The successful developer was clearly a bon vivant; the social pages are filled with examples of Furber’s love for extravagance. On New Year’s Day 1885, 150 guests were “magnificently entertained” at the Furbers’ “large and handsome” on Woodlawn and 50th Street. Elegant refreshments were served to the most prominent members of the Kenwood community in the spacious parlors, while the orchestra delivered “unusually good dance music.”
A “smaller” crowd of eighty was invited in February, after an intensely cold and snowy week, for a warm and welcoming evening affair. Following a play presented by the Kenwood Dramatic Club, dancing began, and an elegant and substantial supper was served. These guests lingered until midnight.
For years the Herald continued to report the weekly social news of the neighborhood. On April 27, 1888, twenty-four guests invited to a dinner party at the Furbers’ home- the exact number of the silver place settings. The paper noted the sixteen courses served were “without doubt the finest layout ever attempted in this section.”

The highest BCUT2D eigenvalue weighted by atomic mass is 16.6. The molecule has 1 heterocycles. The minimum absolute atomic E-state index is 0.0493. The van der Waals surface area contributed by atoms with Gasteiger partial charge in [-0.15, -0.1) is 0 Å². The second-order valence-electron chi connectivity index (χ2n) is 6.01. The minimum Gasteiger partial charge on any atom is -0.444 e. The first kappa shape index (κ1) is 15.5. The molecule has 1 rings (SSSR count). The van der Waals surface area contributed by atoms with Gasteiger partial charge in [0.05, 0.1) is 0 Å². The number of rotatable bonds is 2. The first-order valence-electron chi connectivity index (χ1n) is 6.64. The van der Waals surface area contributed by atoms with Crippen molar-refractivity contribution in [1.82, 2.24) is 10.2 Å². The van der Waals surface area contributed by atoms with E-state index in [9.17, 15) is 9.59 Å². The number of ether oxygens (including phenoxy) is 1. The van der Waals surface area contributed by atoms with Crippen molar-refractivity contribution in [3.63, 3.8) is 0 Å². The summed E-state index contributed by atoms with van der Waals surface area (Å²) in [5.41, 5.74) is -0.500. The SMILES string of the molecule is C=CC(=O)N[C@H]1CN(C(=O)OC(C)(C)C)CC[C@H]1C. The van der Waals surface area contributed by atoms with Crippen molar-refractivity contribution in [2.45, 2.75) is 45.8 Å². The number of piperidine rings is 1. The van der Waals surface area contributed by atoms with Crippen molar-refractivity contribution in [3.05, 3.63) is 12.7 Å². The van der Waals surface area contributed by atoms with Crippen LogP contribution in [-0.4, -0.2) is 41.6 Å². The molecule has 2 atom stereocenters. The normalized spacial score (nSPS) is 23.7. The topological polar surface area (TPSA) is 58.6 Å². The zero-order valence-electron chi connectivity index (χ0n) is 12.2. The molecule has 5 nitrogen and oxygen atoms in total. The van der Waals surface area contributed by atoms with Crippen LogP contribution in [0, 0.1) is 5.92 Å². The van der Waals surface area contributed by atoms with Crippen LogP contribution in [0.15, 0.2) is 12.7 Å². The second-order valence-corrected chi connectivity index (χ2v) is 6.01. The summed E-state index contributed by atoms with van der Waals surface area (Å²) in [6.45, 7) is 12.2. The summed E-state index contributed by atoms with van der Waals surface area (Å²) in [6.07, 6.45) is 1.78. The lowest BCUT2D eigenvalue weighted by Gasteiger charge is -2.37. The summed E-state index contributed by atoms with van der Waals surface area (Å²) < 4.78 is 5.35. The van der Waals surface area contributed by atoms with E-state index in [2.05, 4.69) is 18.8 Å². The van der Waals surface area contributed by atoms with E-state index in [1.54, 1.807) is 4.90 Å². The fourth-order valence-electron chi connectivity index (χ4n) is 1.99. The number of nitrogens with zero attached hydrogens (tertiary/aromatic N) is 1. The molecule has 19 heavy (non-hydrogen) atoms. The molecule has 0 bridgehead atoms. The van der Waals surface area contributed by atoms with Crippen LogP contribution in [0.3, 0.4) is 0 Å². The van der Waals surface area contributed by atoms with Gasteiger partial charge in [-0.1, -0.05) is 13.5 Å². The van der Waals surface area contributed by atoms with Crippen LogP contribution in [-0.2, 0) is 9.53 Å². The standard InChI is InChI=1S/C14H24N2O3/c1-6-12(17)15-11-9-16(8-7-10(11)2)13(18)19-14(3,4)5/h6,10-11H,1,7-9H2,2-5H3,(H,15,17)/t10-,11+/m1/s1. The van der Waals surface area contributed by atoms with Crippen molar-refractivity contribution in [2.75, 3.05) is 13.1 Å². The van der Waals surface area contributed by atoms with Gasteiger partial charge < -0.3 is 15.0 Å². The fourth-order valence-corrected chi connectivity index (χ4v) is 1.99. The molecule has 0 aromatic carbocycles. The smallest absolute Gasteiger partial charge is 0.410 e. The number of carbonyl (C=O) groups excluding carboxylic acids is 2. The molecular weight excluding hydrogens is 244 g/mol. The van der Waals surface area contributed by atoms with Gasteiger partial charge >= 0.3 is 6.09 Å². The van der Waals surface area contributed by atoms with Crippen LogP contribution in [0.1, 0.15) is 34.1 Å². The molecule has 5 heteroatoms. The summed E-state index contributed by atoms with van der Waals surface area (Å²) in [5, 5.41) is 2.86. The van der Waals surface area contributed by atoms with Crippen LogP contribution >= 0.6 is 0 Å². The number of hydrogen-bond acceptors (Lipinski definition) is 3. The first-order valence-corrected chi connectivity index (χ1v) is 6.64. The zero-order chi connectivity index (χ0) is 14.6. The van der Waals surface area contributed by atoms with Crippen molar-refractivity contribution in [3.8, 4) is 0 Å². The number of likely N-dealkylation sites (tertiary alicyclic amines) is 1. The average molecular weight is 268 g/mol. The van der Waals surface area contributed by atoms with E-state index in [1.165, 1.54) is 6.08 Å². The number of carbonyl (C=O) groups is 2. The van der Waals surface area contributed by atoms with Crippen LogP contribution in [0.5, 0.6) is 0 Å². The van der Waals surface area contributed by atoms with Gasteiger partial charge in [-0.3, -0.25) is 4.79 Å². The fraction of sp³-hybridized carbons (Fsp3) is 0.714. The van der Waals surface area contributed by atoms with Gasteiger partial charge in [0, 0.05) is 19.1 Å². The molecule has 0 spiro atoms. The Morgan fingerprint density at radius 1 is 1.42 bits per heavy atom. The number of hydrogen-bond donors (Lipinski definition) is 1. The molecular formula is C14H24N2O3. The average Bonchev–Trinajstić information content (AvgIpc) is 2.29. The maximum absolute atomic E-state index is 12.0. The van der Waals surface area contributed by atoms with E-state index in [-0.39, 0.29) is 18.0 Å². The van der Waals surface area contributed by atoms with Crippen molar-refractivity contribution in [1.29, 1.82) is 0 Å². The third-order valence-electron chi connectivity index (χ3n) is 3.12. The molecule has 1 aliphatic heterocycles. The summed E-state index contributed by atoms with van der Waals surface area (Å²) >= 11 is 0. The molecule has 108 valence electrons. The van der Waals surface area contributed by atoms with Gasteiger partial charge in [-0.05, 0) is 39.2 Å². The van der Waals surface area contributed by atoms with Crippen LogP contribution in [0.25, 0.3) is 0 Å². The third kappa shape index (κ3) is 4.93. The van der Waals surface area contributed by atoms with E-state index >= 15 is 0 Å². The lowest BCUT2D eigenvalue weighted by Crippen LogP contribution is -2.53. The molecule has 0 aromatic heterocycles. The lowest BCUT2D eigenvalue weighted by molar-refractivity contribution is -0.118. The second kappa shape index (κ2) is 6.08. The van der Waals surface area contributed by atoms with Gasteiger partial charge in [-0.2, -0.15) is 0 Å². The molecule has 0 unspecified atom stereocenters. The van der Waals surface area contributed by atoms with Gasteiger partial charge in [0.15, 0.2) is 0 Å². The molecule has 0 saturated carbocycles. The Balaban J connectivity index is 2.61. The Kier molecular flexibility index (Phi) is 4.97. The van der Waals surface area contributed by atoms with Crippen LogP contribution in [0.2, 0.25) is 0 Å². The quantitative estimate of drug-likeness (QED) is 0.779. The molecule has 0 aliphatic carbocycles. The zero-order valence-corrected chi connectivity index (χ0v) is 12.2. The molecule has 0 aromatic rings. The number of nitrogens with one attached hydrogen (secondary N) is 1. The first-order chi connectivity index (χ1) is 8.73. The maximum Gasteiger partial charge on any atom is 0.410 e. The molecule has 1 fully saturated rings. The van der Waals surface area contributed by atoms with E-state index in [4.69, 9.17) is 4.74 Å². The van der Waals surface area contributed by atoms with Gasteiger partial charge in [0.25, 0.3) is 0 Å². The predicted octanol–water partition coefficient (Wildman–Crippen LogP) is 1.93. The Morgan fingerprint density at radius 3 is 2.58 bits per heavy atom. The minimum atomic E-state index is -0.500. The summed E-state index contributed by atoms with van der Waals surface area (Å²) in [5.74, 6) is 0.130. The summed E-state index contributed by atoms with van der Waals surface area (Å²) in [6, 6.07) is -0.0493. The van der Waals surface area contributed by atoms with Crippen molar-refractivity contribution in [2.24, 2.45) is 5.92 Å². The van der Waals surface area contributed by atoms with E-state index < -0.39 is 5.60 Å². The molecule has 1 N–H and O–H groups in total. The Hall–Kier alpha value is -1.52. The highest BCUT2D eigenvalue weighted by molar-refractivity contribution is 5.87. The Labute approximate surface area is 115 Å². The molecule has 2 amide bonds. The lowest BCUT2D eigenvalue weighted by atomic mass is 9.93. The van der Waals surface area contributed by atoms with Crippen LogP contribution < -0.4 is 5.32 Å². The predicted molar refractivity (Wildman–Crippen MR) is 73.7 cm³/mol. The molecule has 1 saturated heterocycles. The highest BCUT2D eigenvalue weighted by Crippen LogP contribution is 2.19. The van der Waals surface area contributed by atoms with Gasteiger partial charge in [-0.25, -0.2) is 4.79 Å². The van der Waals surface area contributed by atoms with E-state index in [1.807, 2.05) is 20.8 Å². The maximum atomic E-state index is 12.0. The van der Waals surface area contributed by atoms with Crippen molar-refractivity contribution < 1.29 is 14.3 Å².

According to an article in The Bench and Bar of Chicago, Furber’s taste was “simply princely” and in addition to silver he built a collection of “art and literature of the rarest and most expensive character in the world.” And they travelled. When the Furbers were set to sail for Europe on in May 1888, twenty-two Kenwood friends went to the 22nd Street Station to see them off.
Quite the life, yet difficulties lay ahead.
For many years, Lillian Russell was one of the foremost singers of operettas in the country. The voice and stage presence of this blonde, blue-eyed buxom beauty were the subject of a great deal of fanfare in the news media. She was extremely popular with audiences, and perhaps a little too popular with Mr. Furber.